But rimbly grimbly bim aside, the flaggy path is used to maintain control of the linear story. If the story is bad, it can be like going through life with a partially-formed twin attached to your leg with a tendency to bellow swear words at formal occasions. But happily, Cave Story has a good story that I don't mind being join-the-dots through. It's the classic tale of an expedition gone wrong, a mad scientist, a monster shaped like a briefcase and a race of cute, cuddly rabbit people being violently beaten against the walls, floor and ceiling, making adorable squeaky noises with every impact. It's a story about characters. And while it's rather thick on the ground for the first half, it knows when to take a backseat as the gameplay ramps up. It's the kind of thing that could only exist in a solo-developed game, 'cause if Pixel had had a friend around, let's call him Graphical User Interface, he might have said something like, "Do you not think all the gritty, violent drama being experienced by these Hello-Kitty-fuzzy rabbit people with heads like beanbag chairs lends a certain incongruity of tone?" That's a mighty pretty mouth you've got, Graphical User Interface.
What I also like about the story is that we're seeing it through the eyes of a guy who showed up halfway through it, whose presence no one particularly minds for some reason and who awkwardly hangs around while all the characters with actual personality discuss events. It's like if the protagonist of Return of the Jedi was the little fish-faced lad who hung out in the cockpit next to Lando Calrissian. It means that little time is wasted on introductions or backstory, and we can cut straight to the fun parts. But the story's still there, just not in a forced "hey, you're totally invested in this struggle and in love with the one hot girl character because we fucking say you are" kind of way.
I've often heard Cave Story referred to as Metroidvania, but I'm not sure I agree that it is, 'cause it's not a terribly explory game. And Metroidvania without central exploration elements is like a high school gob-job without the vague sense of anticlimax. Part of that's the unique weapon system where rather than exploring to find weapon upgrades, you pick up bits of dead enemies and jam them in your gun until someone hits you and they all plop out again. There are health upgrades, but they are all about as hard to find as your mum on a nudist beach. And while there are a couple of secret paths you can take to unlock alternative weapons and endings, exploring will not help you find them, because the first thing you have to do for the super-secret ending is not collect a jetpack, and I sincerely doubt anyone figured that out by themselves. I mean for me, that goes against the instinct so hard that my bones tried to tear themselves out of my hands in protest.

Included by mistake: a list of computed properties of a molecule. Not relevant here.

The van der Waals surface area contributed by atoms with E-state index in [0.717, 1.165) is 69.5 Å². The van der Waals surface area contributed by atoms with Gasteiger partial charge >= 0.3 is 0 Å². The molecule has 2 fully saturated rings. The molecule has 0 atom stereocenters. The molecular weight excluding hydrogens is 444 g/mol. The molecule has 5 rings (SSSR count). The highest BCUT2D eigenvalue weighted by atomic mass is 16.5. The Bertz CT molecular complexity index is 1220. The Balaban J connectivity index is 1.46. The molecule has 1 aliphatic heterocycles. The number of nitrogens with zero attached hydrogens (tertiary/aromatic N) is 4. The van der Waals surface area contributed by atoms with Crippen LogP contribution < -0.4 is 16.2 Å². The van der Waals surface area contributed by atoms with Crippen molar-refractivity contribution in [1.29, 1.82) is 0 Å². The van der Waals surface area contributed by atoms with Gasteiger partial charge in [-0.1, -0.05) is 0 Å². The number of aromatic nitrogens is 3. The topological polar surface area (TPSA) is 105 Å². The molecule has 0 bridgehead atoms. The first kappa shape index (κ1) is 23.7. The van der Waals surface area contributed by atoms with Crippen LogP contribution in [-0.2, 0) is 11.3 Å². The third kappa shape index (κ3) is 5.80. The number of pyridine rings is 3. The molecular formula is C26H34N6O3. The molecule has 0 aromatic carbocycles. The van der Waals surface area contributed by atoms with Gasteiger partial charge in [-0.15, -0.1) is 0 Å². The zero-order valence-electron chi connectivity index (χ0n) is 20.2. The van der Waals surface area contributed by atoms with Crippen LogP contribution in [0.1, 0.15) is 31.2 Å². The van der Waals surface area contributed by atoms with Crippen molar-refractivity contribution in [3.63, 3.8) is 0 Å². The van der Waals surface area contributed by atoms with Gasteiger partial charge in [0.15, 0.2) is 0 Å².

So that's one problem when making a game by yourself: it might make perfect sense to you, but it's entirely possible that you're mad. Maybe run it by someone or look in the mirror to see if there's an axe in your skull, but besides that, Cave Story is an exemplar of solo development. It compensates for its failings by focusing on its strengths: the plot, the characters and good old-fashioned raw gameplay design, with challenge that curves naturally from pimpsicles to "herding honey badgers" hard. Unless you get the secret ending, in which case it's "herding honey badgers on the side of a tall building and ensuring that every single one of them passes GCSE English Lit."
Also the music's quite good: Ben "Yahtzee" Croshaw
Wait, rabbits don't live in caves; but then I suppose Burrow Story would have been very unfair on people with speech impediments
'Voxel' would be Pixel's evil parallel universe equivalent